Liberty Tour Finds Comedy in the Pain

20 Oct

“Lots of people think Donald Trump is the next Hitler.  And by people I mean Donald Trump supporters.”

This is Travis Irvine’s favorite joke from his fellow comic Jeremy McLellan, both of whom are on a shrink wrapped libertarian tour bus that pulled into D.C. today for the Liberty Tour, with an 8:30 pm performance at the Bier Baron on the Georgetown edge of Dupont Circle.

It’s the 19th stop for Irvine, a comic who works for Viceland TV, who has M.C.ed the tour, from Denver and Salt Lake City to Richmond and D.C., with a few remaining stops in Philadelphia (at the Good Good Comedy Club tomorrow) and New York before the election.

It’s a homecoming of sorts for Irvine, who was an intern for Congressman Chuck Schumer and then worked for Matthew Lesko.  Tonight’s event is all beer and standup, though depending on what city it pulls into the other people on stage can be Democrats like former DNC press person Terry Michaels, Republicans like Liz Mair, marijuana activists, Libertarian state legislators like Nebraska’s Laura Ebke, or FOX News RedEye regulars like Ben Kissell and Katherine Timpf.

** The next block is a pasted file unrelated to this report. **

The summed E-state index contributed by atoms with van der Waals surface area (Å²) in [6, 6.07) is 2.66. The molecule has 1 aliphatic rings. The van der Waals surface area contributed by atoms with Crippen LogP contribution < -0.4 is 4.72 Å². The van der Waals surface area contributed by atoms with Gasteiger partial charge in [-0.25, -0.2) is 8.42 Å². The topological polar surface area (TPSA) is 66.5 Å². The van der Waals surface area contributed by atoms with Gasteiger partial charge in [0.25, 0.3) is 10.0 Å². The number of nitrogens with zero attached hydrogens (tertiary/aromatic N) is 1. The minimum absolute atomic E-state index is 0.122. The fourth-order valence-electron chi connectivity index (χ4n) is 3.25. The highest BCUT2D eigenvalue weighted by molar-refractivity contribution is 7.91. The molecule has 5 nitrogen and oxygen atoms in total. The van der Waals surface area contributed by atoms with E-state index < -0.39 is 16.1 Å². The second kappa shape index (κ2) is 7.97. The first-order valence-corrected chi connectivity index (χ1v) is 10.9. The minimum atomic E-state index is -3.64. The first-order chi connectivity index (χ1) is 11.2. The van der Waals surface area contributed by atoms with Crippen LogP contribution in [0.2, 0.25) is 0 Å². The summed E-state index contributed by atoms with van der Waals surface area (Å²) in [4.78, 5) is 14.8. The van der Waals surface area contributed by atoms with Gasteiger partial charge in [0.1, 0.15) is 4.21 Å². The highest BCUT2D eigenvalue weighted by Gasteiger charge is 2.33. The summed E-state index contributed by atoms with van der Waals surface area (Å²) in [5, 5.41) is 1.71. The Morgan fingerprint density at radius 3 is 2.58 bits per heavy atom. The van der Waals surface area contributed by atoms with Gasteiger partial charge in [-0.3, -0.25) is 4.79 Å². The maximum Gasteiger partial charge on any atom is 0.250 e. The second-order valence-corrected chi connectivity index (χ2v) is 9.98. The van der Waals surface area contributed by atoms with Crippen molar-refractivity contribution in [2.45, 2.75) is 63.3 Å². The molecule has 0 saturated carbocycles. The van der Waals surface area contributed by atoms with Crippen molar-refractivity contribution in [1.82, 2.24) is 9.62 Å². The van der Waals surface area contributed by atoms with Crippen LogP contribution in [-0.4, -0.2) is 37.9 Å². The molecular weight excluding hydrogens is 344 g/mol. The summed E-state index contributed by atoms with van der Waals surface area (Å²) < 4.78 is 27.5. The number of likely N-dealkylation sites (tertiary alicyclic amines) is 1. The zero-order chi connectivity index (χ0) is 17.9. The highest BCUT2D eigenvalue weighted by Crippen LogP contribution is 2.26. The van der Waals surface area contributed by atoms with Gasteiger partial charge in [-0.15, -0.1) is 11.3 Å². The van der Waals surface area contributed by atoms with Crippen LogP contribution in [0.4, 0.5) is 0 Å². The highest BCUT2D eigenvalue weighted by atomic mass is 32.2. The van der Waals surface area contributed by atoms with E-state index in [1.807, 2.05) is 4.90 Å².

The Liberty Tour has played about half campuses and half non-campus venues like beer gardens and comedy clubs, with the largest event so far being 800 people at Richmond’s Hippodrome Theater, where Gary Johnson also spoke.  It’s a free event, paid for by the non-profit foundation, the Our America Initiative, Governor Johnson set up several years ago, before he was running for president, to work on local initiatives chosen by local affiliates.  The foundation rents the spaces and pays for the bus and the comic, which many people may think a better use of donated dollars than a life size portrait of Trump or a Lear jet lease for Hillary.  You have to buy your own beer.

It’s actually a 19th century institution – the chautauqua – where people before radio, TV, or the internet, were entertained and informed by a traveling caravan of speakers, singers, or comics.  But these libertarians are using it to pull millennials away from their hand held devices.

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